The realization that Microsoft Azure costs can get out of control usually precedes the third stage of “cloud awareness”. Cloud awareness is a term used to track the development of a business in its cloud computing journey – a journey that usually commences with the adoption of cloud computing services to take advantage of the cost of Azure (Stage 1), followed by an expanded use of Azure (Stage 2).
By Stage 3, the priority is cost optimization. Many businesses find they are using more resources than they originally budgeted for, making the cost of Azure uneconomic compared to deploying VMs in-house. At this stage, businesses have three options – instruct developers to manually turn off non-production VMs when they are not required, reassign development teams to write scheduling scripts for their non-production VMs, or control Microsoft Azure costs with scheduling software.
Issues with Hands-On Options to Reduce the Cost of Azure
Instructing developers to turn off non-production VMs and reassigning development teams to write scheduling scripts are not necessarily effective solutions. If developers turn off their VMs from within each VM – rather than from the administration portal – the platform will reserve compute resources for them and continue charging for them, eliminating any reduction in the cost of Azure. There is also the likely situation that teams will forget to turn off their development, staging and testing VMs and continue running up Microsoft Azure costs.
Reassigning development teams to write scheduling scripts for their non-production VMs will satisfy those with the mindset “we can build, so why buy” but, when the sums are added up, the cost of writing and maintaining the scripts could come to more than the amount saved. Furthermore, reassigning development teams will delay the delivery of other projects without delivering the other benefits offered by Microsoft Azure scheduling software.
The Best Option to Control Microsoft Azure Costs
The best option to control Microsoft Azure costs is scheduling software. Scheduling software “parks” non-production VMs when they are not required using a simple scheduling process. The software also has an intuitive UI that gives system administrators a single-view dashboard view over all a business´s Azure accounts in order to identify and reassign stale VMs, improve governance and increase accountability.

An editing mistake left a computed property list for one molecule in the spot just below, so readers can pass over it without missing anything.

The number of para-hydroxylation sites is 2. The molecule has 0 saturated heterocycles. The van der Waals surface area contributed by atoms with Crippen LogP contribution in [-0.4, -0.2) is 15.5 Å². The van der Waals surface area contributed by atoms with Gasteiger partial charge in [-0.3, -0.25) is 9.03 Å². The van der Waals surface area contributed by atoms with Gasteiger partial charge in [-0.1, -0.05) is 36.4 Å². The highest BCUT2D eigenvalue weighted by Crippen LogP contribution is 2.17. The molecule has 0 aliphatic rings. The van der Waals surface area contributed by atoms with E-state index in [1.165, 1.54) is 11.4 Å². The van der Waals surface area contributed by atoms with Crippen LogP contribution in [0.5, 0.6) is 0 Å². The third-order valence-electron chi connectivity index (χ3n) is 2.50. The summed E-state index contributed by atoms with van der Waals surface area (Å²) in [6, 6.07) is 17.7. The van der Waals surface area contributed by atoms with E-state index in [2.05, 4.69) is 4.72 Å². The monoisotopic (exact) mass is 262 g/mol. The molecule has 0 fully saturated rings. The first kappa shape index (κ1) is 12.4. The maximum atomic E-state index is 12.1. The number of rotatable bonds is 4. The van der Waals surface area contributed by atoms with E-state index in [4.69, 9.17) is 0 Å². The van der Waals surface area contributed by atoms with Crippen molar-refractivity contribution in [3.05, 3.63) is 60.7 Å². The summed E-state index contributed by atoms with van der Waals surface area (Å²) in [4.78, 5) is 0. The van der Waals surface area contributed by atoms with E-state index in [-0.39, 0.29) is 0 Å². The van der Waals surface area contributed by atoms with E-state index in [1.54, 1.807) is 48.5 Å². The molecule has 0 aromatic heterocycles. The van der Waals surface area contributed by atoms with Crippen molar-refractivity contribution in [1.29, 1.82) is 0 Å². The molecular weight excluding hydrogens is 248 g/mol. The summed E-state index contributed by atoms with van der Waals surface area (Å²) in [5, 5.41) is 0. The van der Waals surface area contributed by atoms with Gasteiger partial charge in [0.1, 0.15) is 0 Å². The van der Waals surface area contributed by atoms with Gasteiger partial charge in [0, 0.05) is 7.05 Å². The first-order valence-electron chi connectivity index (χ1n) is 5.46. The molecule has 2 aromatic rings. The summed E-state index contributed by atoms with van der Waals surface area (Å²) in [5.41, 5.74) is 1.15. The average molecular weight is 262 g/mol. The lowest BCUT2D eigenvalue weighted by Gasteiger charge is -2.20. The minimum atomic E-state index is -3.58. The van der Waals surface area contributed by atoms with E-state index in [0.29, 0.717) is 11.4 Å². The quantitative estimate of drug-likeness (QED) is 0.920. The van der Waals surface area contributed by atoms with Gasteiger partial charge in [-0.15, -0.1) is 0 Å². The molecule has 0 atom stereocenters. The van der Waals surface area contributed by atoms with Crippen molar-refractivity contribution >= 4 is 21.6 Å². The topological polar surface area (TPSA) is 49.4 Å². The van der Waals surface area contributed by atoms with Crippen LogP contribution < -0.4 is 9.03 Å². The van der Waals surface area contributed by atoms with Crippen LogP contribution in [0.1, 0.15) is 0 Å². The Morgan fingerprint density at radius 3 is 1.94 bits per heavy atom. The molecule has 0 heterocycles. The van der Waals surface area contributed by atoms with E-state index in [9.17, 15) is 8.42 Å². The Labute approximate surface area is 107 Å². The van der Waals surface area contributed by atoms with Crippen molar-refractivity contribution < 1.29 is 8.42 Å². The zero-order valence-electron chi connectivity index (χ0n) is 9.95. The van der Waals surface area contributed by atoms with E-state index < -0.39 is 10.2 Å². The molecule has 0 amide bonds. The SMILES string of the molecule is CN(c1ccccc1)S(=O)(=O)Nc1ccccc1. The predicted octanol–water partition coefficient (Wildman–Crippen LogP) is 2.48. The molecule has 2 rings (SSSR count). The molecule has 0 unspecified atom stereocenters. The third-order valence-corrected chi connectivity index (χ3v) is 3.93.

The process for reducing Microsoft Azure costs starts with a system administrator connecting with their Microsoft account via the scheduling software. The administrator creates permission tiers for each team and assigns their VMs accordingly. When team members subsequently log in, they can see just their assigned VMs and recommendations about which are suitable for parking based on the names and tags assigned to them.
Team members have the choice of selecting a pre-configured parking schedule (for example, “off” between 8:00 p.m. and 8:00 a.m. and during weekends) or creating their own parking schedule. Development, staging and testing VMs can be assigned the same parking schedule, different parking schedules according to individual automated policies created in the platform, or unique schedules for each VM depending when each will be required. The entire scheduling process takes only a few minutes, and can be changed as necessary.
Once the schedules are confirmed, the amount that will be saved by parking the non-production VMs over the next thirty days is displayed on the UI. The UI also displays by how much the cost of Azure has been reduced once the schedules are operational. These figures can be viewed and downloaded by system administrators – by team and/or by credential – to improve governance of the business´s Azure accounts and increase accountability.
In order to optimize Microsoft Azure costs to the maximum, parking schedules can be created to permanently park non-production VMs. When access to the VMs is required, the schedule can be “snoozed” to bring the VMs out of their parked status. Safeguards exist to ensure the VMs return to their permanently parked state after a period of non-activity in case developers forget to manually reactivate the schedule when they have finished accessing their VMs.
Further Benefits of Microsoft Azure Scheduling Software
By using scheduling software to park non-production VMs, the reduction in Microsoft Azure costs can be significant. Using the pre-configured parking schedule given above as an example, a business will save 64% on the cost of deploying development, staging and testing VMs on the Azure platform. However, there are further benefits of Microsoft Azure scheduling software that will indirectly save on the cost of Azure.
By being able identify and reassign stale VMs, businesses will not be paying for VMs they are not using. Higher levels of governance and accountability will create more productive development teams who will complete projects more quickly. Network security teams will not have monitor VMs while they are parked or run virus scans, as parked VMs are inaccessible. These benefits would not all be available with manual scheduling or scheduling scripts.
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